In October 2020, the Fisher Island Ferry Communities Association relocated its ferry terminal to the Biscayne Bay Causeway Island Slip (Slip), west of the Coast Guard Base Miami Beach, Miami Beach, FL. The Slip is the primary terminal for the movement of residents, workers, and goods from Terminal Island to Fisher Island. Prior to October 2020, maritime traffic in the Biscayne Bay Causeway Island Basin (Basin) was limited in scope to occasional private yachts and Coast Guard assets. The addition of ferry traffic at the Slip has resulted in a substantial increase in maritime traffic in the Basin. The Basin has a length of approximately 380 yards and a width of approximately 97 yards. The increase in traffic, particularly of the Fisher Island Ferry, presents a hazard to Coast Guard assets operating in the Basin as the ferries occasionally pass within the Basin, dangerously close to Coast Guard assets. Additionally, and particularly when passing within the Basin, the ferries create a disrupting, and at times dangerous wake, adversely affecting Coast Guard routine operations and personnel. The passing maneuvers and resultant wake also create hazardous conditions during certain cutter operations, such as onloading and offloading of ammunition or refueling. The Coast Guard's Seventh District Commander has determined the increased ferry traffic, passing maneuvers, and resultant wake presents a safety and operational concern to Coast Guard personnel and assets moored in the Biscayne Bay Causeway Island Basin.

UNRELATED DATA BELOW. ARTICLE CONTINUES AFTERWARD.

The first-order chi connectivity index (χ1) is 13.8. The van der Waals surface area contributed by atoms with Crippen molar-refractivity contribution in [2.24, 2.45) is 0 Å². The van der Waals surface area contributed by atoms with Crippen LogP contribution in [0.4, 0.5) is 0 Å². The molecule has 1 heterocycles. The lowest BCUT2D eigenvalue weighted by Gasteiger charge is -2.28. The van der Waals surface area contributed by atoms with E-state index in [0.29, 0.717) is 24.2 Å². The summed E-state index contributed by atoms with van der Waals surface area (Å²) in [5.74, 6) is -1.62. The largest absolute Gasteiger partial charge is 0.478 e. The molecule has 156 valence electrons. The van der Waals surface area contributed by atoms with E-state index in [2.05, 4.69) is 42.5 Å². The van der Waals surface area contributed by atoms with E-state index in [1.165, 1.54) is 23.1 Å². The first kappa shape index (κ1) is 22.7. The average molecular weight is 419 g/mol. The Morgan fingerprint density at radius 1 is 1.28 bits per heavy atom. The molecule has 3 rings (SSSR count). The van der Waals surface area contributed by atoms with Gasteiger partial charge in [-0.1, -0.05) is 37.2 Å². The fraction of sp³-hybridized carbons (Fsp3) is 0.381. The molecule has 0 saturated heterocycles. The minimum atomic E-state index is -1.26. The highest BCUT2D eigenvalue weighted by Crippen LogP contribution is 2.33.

The purpose of this regulation is to ensure navigational safety, protection of Coast Guard assets and personnel, and to facilitate safe execution of Coast Guard statutory missions. The Coast Guard is proposing this rulemaking under authority in 46 U.S.C. 70034.
III. Discussion of Proposed Rule
The Coast Guard's Seventh District Commander is proposing to establish a permanent Regulated Navigation Area that would require all persons and vessels to transit the regulated area at a speed that creates minimum wake, seven miles per hour or less, to safeguard damage to Coast Guard assets, disrupting operations, and/or injuring Coast Guard personnel. Additionally, this proposed rulemaking would prohibit vessels from passing other vessels making way within the regulated area. This Regulated Navigation Area covers all navigable waters within the Biscayne Bay Causeway Island Slip, immediately west of the Coast Guard Base Miami Beach, Miami Beach, FL.